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Heathrow constructed wetlands project

Protection of the natural environment is at the heart of the Heathrow constructed wetlands project.From design to operation, the reed bed filtration scheme has been geared to minimise environmental impact.

Local flora and fauna were threatened by the presence of glycol, which is used to deice the wings of planes, in surface water run-off.

Glycol is more inert than, for instance, salt, and is relatively harmless but it is slow to biodegrade. 'Glycol takes several weeks to break down naturally, ' explains Gerry Prickett, an engineer with BAA framework consultant TPS, 'and in the process it uses a lot of oxygen.' While it does not kill fish, it can damage smaller life forms and causes foaming.

Via two storm drain systems at Heathrow, glycol was reaching the River Crane and Princess Lake, both in an urban conservation area. Unchecked, this could have led to penalties from the Environment Agency.

In 1994 BAA began looking at options for containing the contaminated run-off.

Ecological consultant Penny Anderson suggested that reed bed treatment could be a costeffective solution. Reed beds had been used successfully to treat sewage. TPS confirmed construction and operation of a biological filtration system would offer long-term cost savings.

One treatment plant processes run-off from two airport catchments. It is located 3km south of the airport on land owned by BAA at Mayfield Farm.

Both run into existing holding lagoons which are fitted with biological oxygen demand detectors linked to valves controlling flow. When water oxygen levels are low, indicating high levels of glycol, flows are diverted to holding reservoirs.

Run-off from the southern catchment is conveyed via a relatively short new pipeline from its lagoon to a new 45,000m 3reservoir at the reed bed treatment area. But storing and transferring water from the lagoon serving the larger eastern catchment proved more challenging. It is located in an ecologically sensitive area, and there was not enough space to create a dirty water storage reservoir.

There was, however, a 100,000m 3capacity reservoir close to the collection lagoon.

TPS devised an innovative system for holding up to 43,000m 3ofglycol-laden water in the reservoir without contaminating the clean water alongside.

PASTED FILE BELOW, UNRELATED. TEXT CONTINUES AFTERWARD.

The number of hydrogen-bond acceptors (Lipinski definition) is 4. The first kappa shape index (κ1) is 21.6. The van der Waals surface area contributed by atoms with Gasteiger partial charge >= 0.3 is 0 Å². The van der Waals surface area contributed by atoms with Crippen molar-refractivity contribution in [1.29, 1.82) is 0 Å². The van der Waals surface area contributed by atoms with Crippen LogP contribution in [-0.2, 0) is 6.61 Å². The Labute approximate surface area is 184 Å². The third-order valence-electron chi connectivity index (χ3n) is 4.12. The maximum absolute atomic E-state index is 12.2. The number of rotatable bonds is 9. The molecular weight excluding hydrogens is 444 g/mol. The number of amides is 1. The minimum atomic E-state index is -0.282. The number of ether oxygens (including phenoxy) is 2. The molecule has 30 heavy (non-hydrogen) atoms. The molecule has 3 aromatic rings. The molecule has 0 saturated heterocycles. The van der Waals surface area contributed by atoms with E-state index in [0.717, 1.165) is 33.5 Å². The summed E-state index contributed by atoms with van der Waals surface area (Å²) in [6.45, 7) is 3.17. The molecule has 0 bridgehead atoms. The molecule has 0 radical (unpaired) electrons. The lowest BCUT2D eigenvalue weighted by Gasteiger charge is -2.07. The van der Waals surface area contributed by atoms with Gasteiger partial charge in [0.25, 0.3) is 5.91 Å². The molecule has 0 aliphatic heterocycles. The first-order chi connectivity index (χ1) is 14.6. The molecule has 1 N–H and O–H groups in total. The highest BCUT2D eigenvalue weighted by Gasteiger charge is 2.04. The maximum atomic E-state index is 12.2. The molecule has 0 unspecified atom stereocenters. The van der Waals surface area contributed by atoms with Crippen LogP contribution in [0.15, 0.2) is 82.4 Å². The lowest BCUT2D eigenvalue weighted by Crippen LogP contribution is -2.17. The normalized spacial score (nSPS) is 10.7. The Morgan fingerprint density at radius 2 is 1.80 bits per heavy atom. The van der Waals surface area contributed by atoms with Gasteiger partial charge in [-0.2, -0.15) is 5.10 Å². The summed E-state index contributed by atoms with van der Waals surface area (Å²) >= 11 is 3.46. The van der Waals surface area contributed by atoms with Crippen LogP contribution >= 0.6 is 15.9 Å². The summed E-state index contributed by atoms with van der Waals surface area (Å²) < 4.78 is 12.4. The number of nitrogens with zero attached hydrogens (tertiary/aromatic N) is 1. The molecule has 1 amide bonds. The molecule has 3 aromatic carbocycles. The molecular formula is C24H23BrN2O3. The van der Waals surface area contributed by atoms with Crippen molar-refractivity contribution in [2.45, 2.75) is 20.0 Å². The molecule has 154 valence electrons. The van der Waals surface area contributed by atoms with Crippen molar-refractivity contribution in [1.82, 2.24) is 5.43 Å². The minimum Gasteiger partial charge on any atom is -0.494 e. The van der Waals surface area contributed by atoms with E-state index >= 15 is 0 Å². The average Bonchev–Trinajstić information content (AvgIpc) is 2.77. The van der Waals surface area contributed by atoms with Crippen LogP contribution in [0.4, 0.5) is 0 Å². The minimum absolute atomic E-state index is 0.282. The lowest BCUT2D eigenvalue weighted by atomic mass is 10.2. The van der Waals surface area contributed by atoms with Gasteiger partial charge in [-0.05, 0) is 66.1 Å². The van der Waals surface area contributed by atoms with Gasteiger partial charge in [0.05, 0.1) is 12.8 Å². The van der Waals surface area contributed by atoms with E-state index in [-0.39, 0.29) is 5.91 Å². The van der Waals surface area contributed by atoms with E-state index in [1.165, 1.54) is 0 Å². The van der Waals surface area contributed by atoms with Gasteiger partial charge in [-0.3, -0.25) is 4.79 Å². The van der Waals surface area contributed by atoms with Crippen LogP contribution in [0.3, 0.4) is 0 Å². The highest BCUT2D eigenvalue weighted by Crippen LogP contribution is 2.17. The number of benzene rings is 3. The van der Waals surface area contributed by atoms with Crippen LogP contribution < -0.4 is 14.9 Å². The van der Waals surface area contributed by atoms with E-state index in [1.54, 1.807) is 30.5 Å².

A sheet pile wall was installed with a 300m gap at mid-point, sealed by a curtain formed from a specially imported hydrocarbon-resistant butyl material. It is anchored at the base by timber piles and is held above surface level by floats.

'The curtain is folded back on itself, allowing it to 'balloon' outwards or inwards by some 60m, depending on changes in the clean and dirty water volumes, ' Prickett explains. A 20mm differential between the clean water and dirty water head is enough to push the curtain floats across the surface.

To transfer the dirty water to the Mayfield Farm plant the design team shares the large diameter ring main used by Heathrow's fire-fighters. Water can be injected into the ring and, using additional pumps, moved to a new section of pipe connected to the reed bed treatment site. Computer simulations linked with computerised controls on pump times monitor the location of the glycol-contaminated water in the ring.

Some glycol inevitably is dispersed around the system. Airport fire teams demanded research to demonstrate that glycol would not compromise fire-fighting capability.

At the discharge point, the dirty water is oxygenated by aerators in a holding pond before flowing into the reed beds. Biological filtration is first carried out as water passes through 'floating' beds - concrete channels containing reeds planted into special rafts of 150mm drainage pipe. Water passes directly over the roots, allowing bacteria in the nodules to break down the glycol.

Flows then pass to secondary gravel reed beds for 'polishing' before the water goes into the River Crane.

Sustainable construction has been a feature of the project. BAA framework contractor Laing used recycled gravel from one of the Eton school boating lakes and old brick material to fill gabions.

Environmental innovation has been complemented by landscaping and tree planting.

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